No one offers complete coverage everywhere, and so you are best to ignore the commercials. Every region has local cell phone operators that give equal or better coverage than the national mega-telecom companies.
It is true that no one offers complete coverage everywhere, but one carrier (Verizon) is head and shoulders above the rest for everywhere I have toured or done other rural travel in flyover land. As far as "local cell phone operators that give equal or better coverage than the national mega-telecom companies", I have my doubt that they generally exist in much of the US. On the Trans America when we didn't have a Verizon signal we generally didn't have a signal at all. The one exception I noticed was the Riggins Idaho area and the carrier there was another one of "the national mega-telecom companies" (AT&T).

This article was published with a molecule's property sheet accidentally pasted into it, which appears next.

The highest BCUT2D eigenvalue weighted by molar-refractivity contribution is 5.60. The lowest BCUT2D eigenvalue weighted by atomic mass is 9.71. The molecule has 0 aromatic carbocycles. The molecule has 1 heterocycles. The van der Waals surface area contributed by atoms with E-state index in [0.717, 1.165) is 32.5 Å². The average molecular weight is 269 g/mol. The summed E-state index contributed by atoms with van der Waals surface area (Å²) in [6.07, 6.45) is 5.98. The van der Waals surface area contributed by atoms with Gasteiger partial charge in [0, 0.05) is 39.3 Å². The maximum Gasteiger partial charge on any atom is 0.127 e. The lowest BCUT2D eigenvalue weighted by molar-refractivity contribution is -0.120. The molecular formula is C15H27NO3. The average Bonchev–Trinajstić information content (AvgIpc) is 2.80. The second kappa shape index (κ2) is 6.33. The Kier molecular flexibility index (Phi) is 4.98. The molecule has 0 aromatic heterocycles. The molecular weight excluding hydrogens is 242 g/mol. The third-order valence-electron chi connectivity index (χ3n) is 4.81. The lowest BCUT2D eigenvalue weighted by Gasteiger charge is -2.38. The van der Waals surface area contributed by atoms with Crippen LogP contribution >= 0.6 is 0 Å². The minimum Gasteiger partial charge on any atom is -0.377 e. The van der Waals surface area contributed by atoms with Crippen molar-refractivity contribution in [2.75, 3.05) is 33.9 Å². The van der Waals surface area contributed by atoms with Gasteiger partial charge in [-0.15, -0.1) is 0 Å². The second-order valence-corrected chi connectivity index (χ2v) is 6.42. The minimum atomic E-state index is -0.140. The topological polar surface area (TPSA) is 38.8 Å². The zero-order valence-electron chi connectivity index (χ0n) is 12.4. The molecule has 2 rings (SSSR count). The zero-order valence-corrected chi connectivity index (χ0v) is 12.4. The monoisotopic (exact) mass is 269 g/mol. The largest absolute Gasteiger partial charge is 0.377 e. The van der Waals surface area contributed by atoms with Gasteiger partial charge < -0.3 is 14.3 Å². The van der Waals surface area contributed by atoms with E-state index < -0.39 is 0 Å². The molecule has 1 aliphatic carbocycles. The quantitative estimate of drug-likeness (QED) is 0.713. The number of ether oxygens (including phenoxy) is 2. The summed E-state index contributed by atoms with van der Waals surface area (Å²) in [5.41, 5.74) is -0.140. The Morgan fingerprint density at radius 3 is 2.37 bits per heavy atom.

My highest recommendation is this: bring the cell phone you already have, as it will work for 911 calls anywhere. For all non-emergency calls, just ask a local. 99 times out of 100, people have been helpful and let me use their phone.
That or just use a carrier that offers decent coverage so you will seldom if ever need to ask someone to use their phone. I can't see myself asking to use someone's phone in a non emergency situation. I'd rather use the carrier that has the best coverage and call home only when I have a signal.
I never considered the ability to call 911 as a huge priority and if my phone didn't offer decent coverage for regular calls I'd leave it home. Maybe that is because I grew up and lived the majority of my life before cell phones or 911 existed. It might also be partly because a substantial portion of many of my trips were in places with no signal much of the time. Also even in the most remote parts of the US I usually see a car go by every 20 or 30 minutes. For an emergency call, I'd have no hesitation about flagging down a car.
Off road touring, I can see 911 being more useful, but most of the back country travel I have done there was no cellular signal most of the time any way.